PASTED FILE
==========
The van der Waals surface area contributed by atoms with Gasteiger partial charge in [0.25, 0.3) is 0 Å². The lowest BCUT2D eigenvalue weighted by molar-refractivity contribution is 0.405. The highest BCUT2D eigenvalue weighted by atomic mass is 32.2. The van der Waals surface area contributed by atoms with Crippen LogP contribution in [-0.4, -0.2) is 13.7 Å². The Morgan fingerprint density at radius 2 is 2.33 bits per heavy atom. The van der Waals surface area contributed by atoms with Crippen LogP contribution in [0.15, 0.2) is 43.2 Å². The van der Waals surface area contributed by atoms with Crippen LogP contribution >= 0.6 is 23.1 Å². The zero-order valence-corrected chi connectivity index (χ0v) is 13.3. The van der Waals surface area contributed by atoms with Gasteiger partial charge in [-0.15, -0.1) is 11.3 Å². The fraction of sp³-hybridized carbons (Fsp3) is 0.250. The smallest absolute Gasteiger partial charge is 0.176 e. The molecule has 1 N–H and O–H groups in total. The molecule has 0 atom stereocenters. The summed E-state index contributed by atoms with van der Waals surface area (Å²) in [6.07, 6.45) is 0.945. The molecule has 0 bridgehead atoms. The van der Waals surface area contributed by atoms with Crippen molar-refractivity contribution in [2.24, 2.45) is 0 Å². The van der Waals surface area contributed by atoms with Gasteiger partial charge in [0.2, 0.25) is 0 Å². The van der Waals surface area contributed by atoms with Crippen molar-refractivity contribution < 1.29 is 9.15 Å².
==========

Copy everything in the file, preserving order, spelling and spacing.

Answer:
The van der Waals surface area contributed by atoms with Gasteiger partial charge in [0.25, 0.3) is 0 Å². The lowest BCUT2D eigenvalue weighted by molar-refractivity contribution is 0.405. The highest BCUT2D eigenvalue weighted by atomic mass is 32.2. The van der Waals surface area contributed by atoms with Crippen LogP contribution in [-0.4, -0.2) is 13.7 Å². The Morgan fingerprint density at radius 2 is 2.33 bits per heavy atom. The van der Waals surface area contributed by atoms with Crippen LogP contribution in [0.15, 0.2) is 43.2 Å². The van der Waals surface area contributed by atoms with Crippen LogP contribution >= 0.6 is 23.1 Å². The zero-order valence-corrected chi connectivity index (χ0v) is 13.3. The van der Waals surface area contributed by atoms with Gasteiger partial charge in [-0.15, -0.1) is 11.3 Å². The fraction of sp³-hybridized carbons (Fsp3) is 0.250. The smallest absolute Gasteiger partial charge is 0.176 e. The molecule has 1 N–H and O–H groups in total. The molecule has 0 atom stereocenters. The summed E-state index contributed by atoms with van der Waals surface area (Å²) in [6.07, 6.45) is 0.945. The molecule has 0 bridgehead atoms. The van der Waals surface area contributed by atoms with Crippen molar-refractivity contribution in [2.24, 2.45) is 0 Å². The van der Waals surface area contributed by atoms with Gasteiger partial charge in [0.2, 0.25) is 0 Å². The van der Waals surface area contributed by atoms with Crippen molar-refractivity contribution < 1.29 is 9.15 Å².